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Melancholia: A dish best served cold

Shane Steinberg | Wednesday, February 15, 2012

Self-proclaimed “best director in the world” Lars von Trier has a way of being larger than his films. “Larger” in the sense that despite enormous hype, film festival awards and controversial subject matters, his films always tend to take a backseat to his antics.

His latest film, “Melancholia,” is his latest casualty. It had a successful showing at the Cannes Film Festival, was one of the best-reviewed films of 2011, and had a relatively good box office performance. Despite von Trier’s highly publicized, unsavory remarks at the post-screening interview at Cannes, which prompted his indefinite ban from the festival, “Melancholia” stands on its own.

“Melancholia” tells the story of a family’s last days as they struggle through their strained relationships while watching a strange planet inch closer to colliding with Earth. Kirsten Dunst (whose performance won her the Best Actress award at Cannes last spring) plays Justine, a bride-to-be who goes about her wedding day as if it were a sentencing.

Charlotte Gainsbourg shows once again why von Trier considers her his go-to actress, with a gut-wrenching performance as Justine’s sister. She can’t keep from thinking that the planet, which her scientist husband John (Kiefer Sutherland) insists won’t hit Earth, will in fact do so.

By highlighting the two sisters, Justine with her almost sadistic don’t-care attitude, and Claire (Gainsbourg) whose worrying reflects our fear of the fleetingness of life, von Trier paints a claustrophobic view of what it looks like at the end of the world. He draws on our desire to reassure ourselves in the face of inevitability and hang on for dear life much better than other directors have in the recent bevy of apocalypse films. In doing so, he nearly creates a movie that tugs at the strings, if only it were injected with more of a story and more likable characters.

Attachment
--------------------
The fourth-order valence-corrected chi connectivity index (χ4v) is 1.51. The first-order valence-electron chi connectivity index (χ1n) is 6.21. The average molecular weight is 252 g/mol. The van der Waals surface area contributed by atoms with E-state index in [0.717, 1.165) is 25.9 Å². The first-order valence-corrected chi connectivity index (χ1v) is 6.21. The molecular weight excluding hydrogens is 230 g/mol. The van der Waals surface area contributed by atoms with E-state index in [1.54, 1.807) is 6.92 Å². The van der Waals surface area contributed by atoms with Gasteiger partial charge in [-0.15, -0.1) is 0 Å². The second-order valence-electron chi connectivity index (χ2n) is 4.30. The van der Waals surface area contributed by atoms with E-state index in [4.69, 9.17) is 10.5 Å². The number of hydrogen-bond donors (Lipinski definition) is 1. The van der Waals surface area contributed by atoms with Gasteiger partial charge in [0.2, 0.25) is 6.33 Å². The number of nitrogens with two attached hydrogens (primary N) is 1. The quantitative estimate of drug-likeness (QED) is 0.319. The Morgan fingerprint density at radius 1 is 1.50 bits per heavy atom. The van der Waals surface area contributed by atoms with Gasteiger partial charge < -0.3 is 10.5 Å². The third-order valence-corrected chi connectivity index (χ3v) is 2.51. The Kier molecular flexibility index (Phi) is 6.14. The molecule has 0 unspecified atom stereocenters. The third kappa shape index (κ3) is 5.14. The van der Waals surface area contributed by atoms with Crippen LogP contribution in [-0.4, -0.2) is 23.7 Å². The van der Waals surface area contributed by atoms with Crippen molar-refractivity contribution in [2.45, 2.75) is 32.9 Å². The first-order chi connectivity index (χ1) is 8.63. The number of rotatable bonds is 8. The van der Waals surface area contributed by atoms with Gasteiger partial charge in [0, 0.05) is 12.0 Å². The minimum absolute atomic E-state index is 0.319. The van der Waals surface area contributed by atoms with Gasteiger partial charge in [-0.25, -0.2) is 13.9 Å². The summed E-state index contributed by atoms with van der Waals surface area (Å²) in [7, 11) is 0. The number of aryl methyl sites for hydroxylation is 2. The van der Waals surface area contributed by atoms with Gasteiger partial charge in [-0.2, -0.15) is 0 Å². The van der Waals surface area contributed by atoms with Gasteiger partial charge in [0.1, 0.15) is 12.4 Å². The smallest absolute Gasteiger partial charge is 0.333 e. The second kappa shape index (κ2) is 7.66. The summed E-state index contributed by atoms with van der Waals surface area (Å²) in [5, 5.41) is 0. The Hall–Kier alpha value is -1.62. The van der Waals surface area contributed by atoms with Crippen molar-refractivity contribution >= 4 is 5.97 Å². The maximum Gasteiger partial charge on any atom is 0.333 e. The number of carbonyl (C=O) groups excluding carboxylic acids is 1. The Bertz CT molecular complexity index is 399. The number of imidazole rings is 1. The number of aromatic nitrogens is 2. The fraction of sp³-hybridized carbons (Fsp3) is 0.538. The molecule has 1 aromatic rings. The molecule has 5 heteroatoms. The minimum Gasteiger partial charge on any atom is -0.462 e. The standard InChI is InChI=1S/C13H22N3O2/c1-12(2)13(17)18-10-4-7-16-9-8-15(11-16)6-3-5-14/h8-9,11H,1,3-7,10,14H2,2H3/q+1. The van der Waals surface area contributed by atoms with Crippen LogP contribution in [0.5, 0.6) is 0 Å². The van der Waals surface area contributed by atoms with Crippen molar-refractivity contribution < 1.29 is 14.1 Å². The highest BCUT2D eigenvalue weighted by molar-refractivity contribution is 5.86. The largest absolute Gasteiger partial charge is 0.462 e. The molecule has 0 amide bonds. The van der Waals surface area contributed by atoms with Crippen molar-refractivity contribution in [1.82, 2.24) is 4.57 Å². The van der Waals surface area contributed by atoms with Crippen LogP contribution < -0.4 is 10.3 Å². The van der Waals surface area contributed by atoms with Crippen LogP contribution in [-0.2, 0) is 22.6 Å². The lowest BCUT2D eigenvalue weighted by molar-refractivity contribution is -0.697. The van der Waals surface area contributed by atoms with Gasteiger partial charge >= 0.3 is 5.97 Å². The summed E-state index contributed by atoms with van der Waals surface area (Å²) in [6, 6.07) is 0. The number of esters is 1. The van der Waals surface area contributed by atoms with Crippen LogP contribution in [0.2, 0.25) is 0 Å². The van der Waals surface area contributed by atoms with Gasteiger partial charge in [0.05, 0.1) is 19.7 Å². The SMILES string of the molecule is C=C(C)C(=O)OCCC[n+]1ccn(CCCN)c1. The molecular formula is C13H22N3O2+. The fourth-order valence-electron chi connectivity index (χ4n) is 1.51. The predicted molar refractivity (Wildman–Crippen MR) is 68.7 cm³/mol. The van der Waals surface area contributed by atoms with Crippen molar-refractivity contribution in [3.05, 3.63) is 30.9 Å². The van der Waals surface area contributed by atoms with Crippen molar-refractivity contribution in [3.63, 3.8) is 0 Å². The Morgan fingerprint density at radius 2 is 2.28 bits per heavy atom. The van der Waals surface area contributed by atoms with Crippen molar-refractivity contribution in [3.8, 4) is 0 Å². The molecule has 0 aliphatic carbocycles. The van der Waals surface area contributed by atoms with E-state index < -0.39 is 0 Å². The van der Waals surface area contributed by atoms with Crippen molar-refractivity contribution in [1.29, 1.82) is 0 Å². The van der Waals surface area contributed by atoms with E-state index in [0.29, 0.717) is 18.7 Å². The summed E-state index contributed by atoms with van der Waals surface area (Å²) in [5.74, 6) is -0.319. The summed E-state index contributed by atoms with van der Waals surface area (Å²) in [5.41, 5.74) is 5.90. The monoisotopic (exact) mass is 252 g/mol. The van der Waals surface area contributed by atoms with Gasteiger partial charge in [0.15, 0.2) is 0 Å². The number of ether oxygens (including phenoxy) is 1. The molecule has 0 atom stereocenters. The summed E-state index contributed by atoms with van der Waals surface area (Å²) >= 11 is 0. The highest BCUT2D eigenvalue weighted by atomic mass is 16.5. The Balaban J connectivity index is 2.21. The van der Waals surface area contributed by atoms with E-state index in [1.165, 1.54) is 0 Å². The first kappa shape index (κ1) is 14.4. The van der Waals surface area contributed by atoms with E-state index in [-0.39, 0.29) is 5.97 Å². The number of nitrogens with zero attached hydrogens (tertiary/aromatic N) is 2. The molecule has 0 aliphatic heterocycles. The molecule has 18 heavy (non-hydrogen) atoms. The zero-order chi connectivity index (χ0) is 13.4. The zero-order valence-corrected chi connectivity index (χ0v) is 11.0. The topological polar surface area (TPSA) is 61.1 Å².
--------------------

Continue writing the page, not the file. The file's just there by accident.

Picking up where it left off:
Instead, “Melancholia” suffers from the classic case of style over substance. As the trailers for this film were quick to highlight, “Melancholia” is full of show-stopping shots that would make even Terrence Malick and the team behind “Tree of Life” awestruck. Yes, the cinematography here somehow managed to do the impossible and be better than “Tree of Life’s.”

However, it also shows that once again von Trier, whose earlier works include “Antichrist,” “Dogville” and “Dancer in the Dark,” crafts highly stylized yet highly polarizing films that some will love and some will hate — mainly for their stories, or lack thereof.

While “Melancholia” is one of those classic “love it or hate it” films, it’s still a film that begs to be watched. Von Trier is a rare talent who somehow gets raw emotion in its rawest form. He serves it cold in the form of visually striking and perplexing films. In that way, “Melancholia” is a dish best served cold — just don’t be surprised if you don’t like it once you take a bite.